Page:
National Forest Foundation

Grassroots Movement Grows a Forest

The National Forest System

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In March, NFF friend and author, Char Miller, released a beautiful coffee table book called America’s Great National Forests, Wildernesses and Grasslands. We are pleased to be able to excerpt several of Miller’s thoughtful essays in a new blog series we’re calling: “In-Depth: America’s Forests from Past to Present.” The series focuses on National Forests that are part of our Treasured Landscapes, Unforgettable Experiences conservation effort. If you’re interested in learning more about the NFF’s work on these amazing landscapes, please visit nationalforests.org/treasured.

We hope you enjoy the blog series and Tim Palmer’s gorgeous photos that accompany the book and the posts. You can purchase America’s National Forests, Wildernesses and Grasslands at fine book retailers and online outlets throughout the country.

Wilderness can be regenerated. For evidence, just put boot to ground along the Appalachian Trail as it threads up and over the Presidential Range in New Hampshire, weaving through the heart of the White Mountain National Forest. A summer’s day hike, running north from Mounts Eisenhower and Monroe to Jefferson and Adams, offers a delightful mix of cool shade and dappled light beneath an enveloping green canopy that allows but occasional glimpses of the rolling vistas stretching out east and west. Only when you crest Mount Washington, the tallest peak at 6,288 feet, will you gain an unobstructed perspective on the sweep of forest that extends to the horizon. No wonder more than six million tourists a year visit the White Mountain National Forest to ski, hike, fish, boat, and hunt, or to revel in the varied forms of solitude its five federally designated wildernesses offer each season.

A century ago, no one would have called the White Mountains “unspoiled,” unless they had a penchant for the cut over, farmed out, and burned up. These mountains’ devastation and the public outcry it sparked was one of the main reasons why in 1911 Congress enacted the Weeks Act. It gave the federal government permission to purchase eastern forested watersheds for conservation purposes, including what would become the White Mountain National Forest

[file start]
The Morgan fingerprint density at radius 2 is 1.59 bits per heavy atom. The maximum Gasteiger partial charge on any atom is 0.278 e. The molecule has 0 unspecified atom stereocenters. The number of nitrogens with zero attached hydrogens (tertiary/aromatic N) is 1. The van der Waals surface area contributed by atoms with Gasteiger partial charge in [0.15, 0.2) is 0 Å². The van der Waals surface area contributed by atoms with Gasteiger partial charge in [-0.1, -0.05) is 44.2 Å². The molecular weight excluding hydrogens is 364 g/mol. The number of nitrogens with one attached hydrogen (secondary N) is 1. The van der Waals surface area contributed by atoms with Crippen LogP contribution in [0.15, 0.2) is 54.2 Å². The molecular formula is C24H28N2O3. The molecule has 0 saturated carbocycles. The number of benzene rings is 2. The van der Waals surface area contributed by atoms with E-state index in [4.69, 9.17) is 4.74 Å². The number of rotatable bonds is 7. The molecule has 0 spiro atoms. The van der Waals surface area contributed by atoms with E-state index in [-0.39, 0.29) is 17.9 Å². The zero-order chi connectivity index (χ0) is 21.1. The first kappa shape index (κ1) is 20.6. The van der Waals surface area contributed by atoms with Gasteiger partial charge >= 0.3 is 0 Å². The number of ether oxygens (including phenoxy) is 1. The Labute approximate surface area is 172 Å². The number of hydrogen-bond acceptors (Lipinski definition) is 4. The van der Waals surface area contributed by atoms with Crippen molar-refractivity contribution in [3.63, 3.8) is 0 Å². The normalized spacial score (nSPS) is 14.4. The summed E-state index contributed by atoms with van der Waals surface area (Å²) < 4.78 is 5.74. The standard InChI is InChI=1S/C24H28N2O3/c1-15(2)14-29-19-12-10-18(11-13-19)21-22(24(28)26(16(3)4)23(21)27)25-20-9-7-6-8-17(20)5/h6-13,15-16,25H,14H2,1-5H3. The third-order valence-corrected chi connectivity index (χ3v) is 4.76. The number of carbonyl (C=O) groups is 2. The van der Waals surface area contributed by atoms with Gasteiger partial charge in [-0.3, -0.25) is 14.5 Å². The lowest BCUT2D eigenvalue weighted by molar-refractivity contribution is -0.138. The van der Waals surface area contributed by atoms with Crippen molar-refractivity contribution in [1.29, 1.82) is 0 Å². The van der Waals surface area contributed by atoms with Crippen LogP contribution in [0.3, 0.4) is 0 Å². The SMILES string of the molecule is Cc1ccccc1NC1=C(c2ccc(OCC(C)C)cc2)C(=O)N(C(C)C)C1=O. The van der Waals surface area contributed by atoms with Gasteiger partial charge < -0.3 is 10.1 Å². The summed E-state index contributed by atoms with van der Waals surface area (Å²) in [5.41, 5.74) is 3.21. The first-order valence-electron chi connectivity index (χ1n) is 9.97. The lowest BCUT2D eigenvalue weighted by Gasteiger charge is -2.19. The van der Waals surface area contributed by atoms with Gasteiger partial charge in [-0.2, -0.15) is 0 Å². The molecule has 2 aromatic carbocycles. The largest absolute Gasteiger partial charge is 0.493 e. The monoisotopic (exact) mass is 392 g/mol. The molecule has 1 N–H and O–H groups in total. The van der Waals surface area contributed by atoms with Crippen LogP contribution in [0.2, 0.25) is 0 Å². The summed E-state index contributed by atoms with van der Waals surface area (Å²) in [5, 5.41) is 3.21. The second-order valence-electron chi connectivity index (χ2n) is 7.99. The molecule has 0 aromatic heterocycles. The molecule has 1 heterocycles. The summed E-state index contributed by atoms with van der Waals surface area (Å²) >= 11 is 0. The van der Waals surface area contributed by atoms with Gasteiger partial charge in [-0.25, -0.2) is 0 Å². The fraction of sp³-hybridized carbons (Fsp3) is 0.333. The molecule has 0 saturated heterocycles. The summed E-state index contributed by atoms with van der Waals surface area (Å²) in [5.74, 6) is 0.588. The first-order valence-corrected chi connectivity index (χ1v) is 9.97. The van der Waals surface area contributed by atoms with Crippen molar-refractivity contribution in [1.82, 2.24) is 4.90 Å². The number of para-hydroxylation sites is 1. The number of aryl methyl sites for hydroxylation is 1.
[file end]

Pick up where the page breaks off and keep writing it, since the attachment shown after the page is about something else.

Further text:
Photo by Tim Palmer

Congress protected these bruised environments only after sustained grassroots pressure. A key figure in this fight in New Hampshire was the Reverend John E. Johnson. For years, Johnson had ministered to hardscrabble families throughout the rugged White Mountains region and had come to know their struggles intimately. A definitive factor in their poverty and despair, he believed, was the New Hampshire Land Company, “a corporation chartered to depopulate and deforest” a wide swath of mountainous country. It was, Johnson wrote in a 1900 pamphlet, the “Worst ‘Trust’ in the World.” What made it so egregious was the sweetheart deal with the state legislature that had allowed its investors “to acquire for a song all the public lands thereabouts, and later ‘take over’ all tax titles, until finally there [were] no considerable tracts in the vicinity which it did not own.” Once it became the region’s dominant landowner, the company began a process Johnson dubbed “refrigeration.” It froze out local loggers by refusing to sell them the timber they needed to run their mills. This had troubling implications for the rising generation. Because they were “robbed of their winter employment, [they] took no longer to the woods but to the cities, leaving the old folks to fall slowly but surely into the clutches of the company which took their farms from them or their heirs, in most cases for a dollar or two an acre.”

Johnson recognized that zealous rhetoric alone would not stop the land company’s depredations. Local organizing, statewide activism, regional support, and federal engagement were essential to the successful launch of a reform crusade that would ensure social justice in and environmental protection for the White Mountains. “In the evolution of righteousness,” the minister asserted, “political economy precedes piety. The Law goes before the Gospel.”

Johnson and his supporters orchestrated a massive public uproar to force the state legislature to pay attention to the ineluctable connection between the people’s plight and the despoiled environment. The movement’s next step was to establish an organization devoted to the regeneration of the local economy and the restoration of the denuded White Mountains. Johnson was among those who organized the Society for the Protection of New Hampshire Forests (1901). Its first president was the state’s outgoing governor, Frank Rollins.

Photo by Tim Palmer

The final stage of the battle, a skeptical Johnson predicted, would involve a trade-off. “To get a bill through the state legislature to purchase these deforested areas for a public reservation” would only occur “at a price ten times as great as that originally paid for the lumber lots.” But he and other conservationists believed that repairing the land, and the communities it once supported, was worth the inflated costs.

Ultimately, the federal government would pick up the tab via the Weeks Act, which enabled “any state to cooperate with any other state or states, or with the United States for the protection of the watersheds of navigable streams.” It remains one of the most significant pieces of environmental legislation in US political history.